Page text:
• Vaccination Protocol: Twenty-five monkeys were enrolled: 6 of the macaques were immunocompetent (groups 1 and 2), and macaques in group 1 were vaccinia naive. Macaques in group 2 had been exposed previously to the attenuated nef- SIVmac239 strain. They were immunized with a single inoculation of NYVAC 1 month before Dryvax vaccination. Group 3 included 7 macaques, 3 that had been infected with the chimeric SHIV 89.6 PD strain for 8 months, 3 that had been infected with the SIVmac251 strain for 12 months, and 1 that had been infected with the nef- SIVmac239 strain for 32 months. Four macaques (group 5) that, at first, had been infected with the same SIVmac251 strain and that subsequently were vaccinated with 3 inoculations of NYVAC, at weeks 10, 19, and 23 after infection (for macaques 480, 644, and H684) or at weeks 42, 48, and 54 after infection (for macaque 3143), were used. The overall time of SIVmac251 infection was 41 months for macaques 480 and 644 and 25 months for macaques H684 and 3143. Four macaques had been infected with SHIV 89.6 PD for 12 months. They were vaccinated with 3 inoculations of NYVAC (108 pfu) 6 weeks apart and were challenged with Dryvax 6 months after the final NYVAC immunization. All 25 macaques were vaccinated with Dryvax at the same dose at the times indicated. In brief, the bifurcated needle was immersed in the vaccine suspension and was used to poke the skin 15 consecutive times, in accordance with US Food and Drug Administration (FDA) guidelines. The lesions that developed after smallpox vaccination were photographed every 2 days and were imaged by manually defining the topographic contours of the affected skin (Edghill-Smith et al., 2003).
  • Persistence: The immunocompromised macaques were vaccinated with NYVAC at 6 months to a maximum of 36 months before Dryvax challenge, suggesting that this vaccine is able to induce lasting immune responses even as CD4+ helper T cells are progressively depleted. However, the lag between NYVAC and Dryvax vaccinations appears to be important (Edghill-Smith et al., 2003).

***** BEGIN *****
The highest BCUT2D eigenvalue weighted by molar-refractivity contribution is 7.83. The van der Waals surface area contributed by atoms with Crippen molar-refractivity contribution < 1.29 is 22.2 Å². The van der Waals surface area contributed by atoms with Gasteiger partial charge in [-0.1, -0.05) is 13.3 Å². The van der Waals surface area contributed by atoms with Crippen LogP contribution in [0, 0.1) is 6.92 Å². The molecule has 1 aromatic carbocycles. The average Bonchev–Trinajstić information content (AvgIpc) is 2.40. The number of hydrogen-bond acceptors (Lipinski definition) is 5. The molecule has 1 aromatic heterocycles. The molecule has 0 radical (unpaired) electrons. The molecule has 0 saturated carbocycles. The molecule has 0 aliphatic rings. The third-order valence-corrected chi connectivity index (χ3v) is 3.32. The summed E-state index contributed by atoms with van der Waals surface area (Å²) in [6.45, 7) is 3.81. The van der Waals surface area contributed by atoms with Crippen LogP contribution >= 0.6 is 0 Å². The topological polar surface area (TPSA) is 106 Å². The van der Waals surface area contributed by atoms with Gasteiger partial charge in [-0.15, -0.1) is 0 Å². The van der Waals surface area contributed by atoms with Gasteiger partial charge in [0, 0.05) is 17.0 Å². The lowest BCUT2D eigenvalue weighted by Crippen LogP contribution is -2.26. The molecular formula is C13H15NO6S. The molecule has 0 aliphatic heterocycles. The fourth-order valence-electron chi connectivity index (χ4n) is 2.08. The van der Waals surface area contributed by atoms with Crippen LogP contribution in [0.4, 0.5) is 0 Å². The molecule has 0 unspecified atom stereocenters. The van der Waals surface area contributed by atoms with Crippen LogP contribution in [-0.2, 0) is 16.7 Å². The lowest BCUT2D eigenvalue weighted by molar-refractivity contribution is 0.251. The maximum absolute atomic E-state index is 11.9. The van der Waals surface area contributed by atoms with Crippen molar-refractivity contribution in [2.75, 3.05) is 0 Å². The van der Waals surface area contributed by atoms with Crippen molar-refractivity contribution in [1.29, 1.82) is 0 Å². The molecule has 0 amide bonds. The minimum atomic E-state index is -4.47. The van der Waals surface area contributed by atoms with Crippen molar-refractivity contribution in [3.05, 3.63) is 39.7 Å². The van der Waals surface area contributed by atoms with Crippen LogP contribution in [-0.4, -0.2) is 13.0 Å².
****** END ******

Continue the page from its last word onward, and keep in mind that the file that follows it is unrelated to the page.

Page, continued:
• Side Effects: The prime-boost approach with a highly attenuated poxvirus followed by Dryvax increases the safety of smallpox vaccination (Edghill-Smith et al., 2003).
  • Efficacy: The prime-boost approach with a highly attenuated poxvirus followed by Dryvax increases the safety of smallpox vaccination, and highlights the importance of neutralizing antibodies in protection against virulent poxvirus (Edghill-Smith et al., 2003).
  • Description: The replication competence of live vaccines, such as the only currently available smallpox vaccine, Dryvax, may pose safety concerns when injected in individuals with congenital, acquired, or iatrogenic immunodeficiency. Because the number of patients with immunodeficiency has increased worldwide as a result of the HIV-1 epidemic, the increase in the number of organ transplants, and aggressive chemotherapy in patients with cancer, the risks associated with Dryvax vaccination may affect a larger portion of the population than before. It has been hypothesized that immunization of immunocompromised individuals, with highly attenuated poxviruses, may ameliorate the clinical outcome of Dryvax vaccination. In macaques with modest to severe depletion of CD4+ T cells, it was tested whether immunization with NYVAC before or after infection with simian immunodeficiency virus (SIV) or simian/human immunodeficiency virus (SHIV) would increase the safety of Dryvax vaccination. NYVAC was shown to be safer in severely immunocompromised macaques and that NYVAC priming resulted in a faster resolution of Dryvax-induced lesions in both healthy and immunocompromised macaques (Edghill-Smith et al., 2003).
References
Belyakov et al., 2003: Belyakov IM, Earl P, Dzutsev A, Kuznetsov VA, Lemon M, Wyatt LS, Snyder JT, Ahlers JD, Franchini G, Moss B, Berzofsky JA. Shared modes of protection against poxvirus infection by attenuated and conventional smallpox vaccine viruses. Proceedings of the National Academy of Sciences of the United States of America. 2003 Aug 5; 100(16); 9458-63. [PubMed: 12869693 ].
Edghill-Smith et al., 2003: Edghill-Smith Y, Venzon D. Modeling a safer smallpox vaccination regimen, for human immunodeficiency virus type 1-infected patients, in immunocompromised macaques. The Journal of infectious diseases. 2003 Oct 15; 188(8); 1181-91. [PubMed: 14551889 ].
Parrino et al., 2006: Parrino J, Graham BS. Smallpox vaccines: Past, present, and future. The Journal of allergy and clinical immunology. 2006 Dec; 118(6); 1320-6. [PubMed: 17157663 ].